How do card payments work?
Making a small purchase with a contactless card these days usually requires simply holding your card over a card machine “contactless” sensor. Information encoding on your card chip informs the card machine authorising that you want to make the purchase. Every-so-often you may be asked to insert your card and enter your PIN as an extra security check.
At this point, the card payment service prover tells the card scheme (Visa) that you made a card payment. Since many people and shops use the same banks, Visa needs to know how much the individual banks owe each other at the end of the day and then work out the difference. This process avoids having to make thousands of transactions throughout the day. This is a process is called “settlement”.
Each day the card schemes inform the Bank of England about the card transactions and how to apportion the small percentage of each payment that should be shared with the card payment services providers. The card payment providers can then send the money for your purchase to the merchant from your bank account.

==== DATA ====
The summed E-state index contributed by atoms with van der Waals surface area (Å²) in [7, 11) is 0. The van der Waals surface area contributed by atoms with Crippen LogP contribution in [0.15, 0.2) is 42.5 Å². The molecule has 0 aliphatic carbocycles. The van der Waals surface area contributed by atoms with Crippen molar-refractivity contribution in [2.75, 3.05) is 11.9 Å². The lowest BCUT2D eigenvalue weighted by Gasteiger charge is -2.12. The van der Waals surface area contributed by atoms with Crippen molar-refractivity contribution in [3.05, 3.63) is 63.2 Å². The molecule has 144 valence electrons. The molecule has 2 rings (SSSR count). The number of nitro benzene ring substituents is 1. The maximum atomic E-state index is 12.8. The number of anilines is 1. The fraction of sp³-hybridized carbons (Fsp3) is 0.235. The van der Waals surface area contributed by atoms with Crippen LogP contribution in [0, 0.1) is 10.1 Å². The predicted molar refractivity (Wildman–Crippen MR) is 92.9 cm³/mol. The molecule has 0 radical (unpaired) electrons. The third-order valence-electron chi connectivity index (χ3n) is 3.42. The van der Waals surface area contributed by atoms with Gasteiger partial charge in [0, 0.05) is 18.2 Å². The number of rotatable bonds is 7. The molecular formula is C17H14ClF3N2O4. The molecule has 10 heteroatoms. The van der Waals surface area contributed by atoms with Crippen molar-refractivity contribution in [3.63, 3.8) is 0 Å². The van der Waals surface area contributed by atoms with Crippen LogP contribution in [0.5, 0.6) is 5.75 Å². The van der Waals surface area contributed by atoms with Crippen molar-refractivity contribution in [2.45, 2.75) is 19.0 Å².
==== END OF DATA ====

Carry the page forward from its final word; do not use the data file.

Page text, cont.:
For other types of payment, online purchases and higher-value transactions the process differs – your bank would need to especially authorise the payment.
Behind the Scenes on Card Payments
Card schemes like VISA are Financial Market Infrastructures or FMIs, there are other types of FMI, sepcialising in different types of electronic payments, BACS you might have heard of for example.
Essentially FMIs are the networks that allow financial transactions to take place and can be thought-of as the plumbing of the financial system. Many companies and individuals use FMIs on a daily basis, companies paying salary or pension payments into our bank accounts, or individuals taking cash out of a cash machine or paying for something online.
“Because of their importance to the smooth functioning of the financial system, the Bank of England regulates certain FMIs to help make sure they are operating safely. We look at whether those in charge of the FMIs have the right skills, and we check to make sure that their operations are sound.“ – the Bank of England.